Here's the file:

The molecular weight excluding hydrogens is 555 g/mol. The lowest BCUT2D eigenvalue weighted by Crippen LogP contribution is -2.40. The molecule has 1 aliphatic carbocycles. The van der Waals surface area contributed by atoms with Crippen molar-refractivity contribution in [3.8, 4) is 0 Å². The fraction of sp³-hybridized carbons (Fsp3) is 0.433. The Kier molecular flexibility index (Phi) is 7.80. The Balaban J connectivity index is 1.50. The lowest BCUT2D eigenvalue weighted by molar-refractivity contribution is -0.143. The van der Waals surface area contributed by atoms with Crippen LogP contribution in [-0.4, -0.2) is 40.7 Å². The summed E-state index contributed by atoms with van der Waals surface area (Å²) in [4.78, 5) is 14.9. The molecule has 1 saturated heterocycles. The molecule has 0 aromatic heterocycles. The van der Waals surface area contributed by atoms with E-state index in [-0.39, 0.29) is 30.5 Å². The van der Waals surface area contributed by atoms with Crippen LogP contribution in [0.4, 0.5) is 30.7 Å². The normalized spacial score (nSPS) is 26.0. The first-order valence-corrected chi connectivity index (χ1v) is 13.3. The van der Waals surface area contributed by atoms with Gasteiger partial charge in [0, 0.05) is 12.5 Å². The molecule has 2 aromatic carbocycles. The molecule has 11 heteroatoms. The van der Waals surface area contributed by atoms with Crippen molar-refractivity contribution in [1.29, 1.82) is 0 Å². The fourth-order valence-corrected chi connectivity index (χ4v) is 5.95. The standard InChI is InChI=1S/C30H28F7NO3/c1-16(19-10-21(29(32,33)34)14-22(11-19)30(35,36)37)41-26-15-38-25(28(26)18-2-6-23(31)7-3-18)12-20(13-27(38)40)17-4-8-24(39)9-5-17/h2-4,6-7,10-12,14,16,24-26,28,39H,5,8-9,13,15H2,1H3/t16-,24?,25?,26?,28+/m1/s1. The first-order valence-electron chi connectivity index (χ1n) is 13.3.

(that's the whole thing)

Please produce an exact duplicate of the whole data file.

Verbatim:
The molecular weight excluding hydrogens is 555 g/mol. The lowest BCUT2D eigenvalue weighted by Crippen LogP contribution is -2.40. The molecule has 1 aliphatic carbocycles. The van der Waals surface area contributed by atoms with Crippen molar-refractivity contribution in [3.8, 4) is 0 Å². The fraction of sp³-hybridized carbons (Fsp3) is 0.433. The Kier molecular flexibility index (Phi) is 7.80. The Balaban J connectivity index is 1.50. The lowest BCUT2D eigenvalue weighted by molar-refractivity contribution is -0.143. The van der Waals surface area contributed by atoms with Crippen LogP contribution in [-0.4, -0.2) is 40.7 Å². The summed E-state index contributed by atoms with van der Waals surface area (Å²) in [4.78, 5) is 14.9. The molecule has 1 saturated heterocycles. The molecule has 0 aromatic heterocycles. The van der Waals surface area contributed by atoms with E-state index in [-0.39, 0.29) is 30.5 Å². The van der Waals surface area contributed by atoms with Crippen LogP contribution in [0.4, 0.5) is 30.7 Å². The normalized spacial score (nSPS) is 26.0. The first-order valence-corrected chi connectivity index (χ1v) is 13.3. The van der Waals surface area contributed by atoms with Gasteiger partial charge in [0, 0.05) is 12.5 Å². The molecule has 2 aromatic carbocycles. The molecule has 11 heteroatoms. The van der Waals surface area contributed by atoms with Crippen molar-refractivity contribution in [1.29, 1.82) is 0 Å². The fourth-order valence-corrected chi connectivity index (χ4v) is 5.95. The standard InChI is InChI=1S/C30H28F7NO3/c1-16(19-10-21(29(32,33)34)14-22(11-19)30(35,36)37)41-26-15-38-25(28(26)18-2-6-23(31)7-3-18)12-20(13-27(38)40)17-4-8-24(39)9-5-17/h2-4,6-7,10-12,14,16,24-26,28,39H,5,8-9,13,15H2,1H3/t16-,24?,25?,26?,28+/m1/s1. The first-order valence-electron chi connectivity index (χ1n) is 13.3.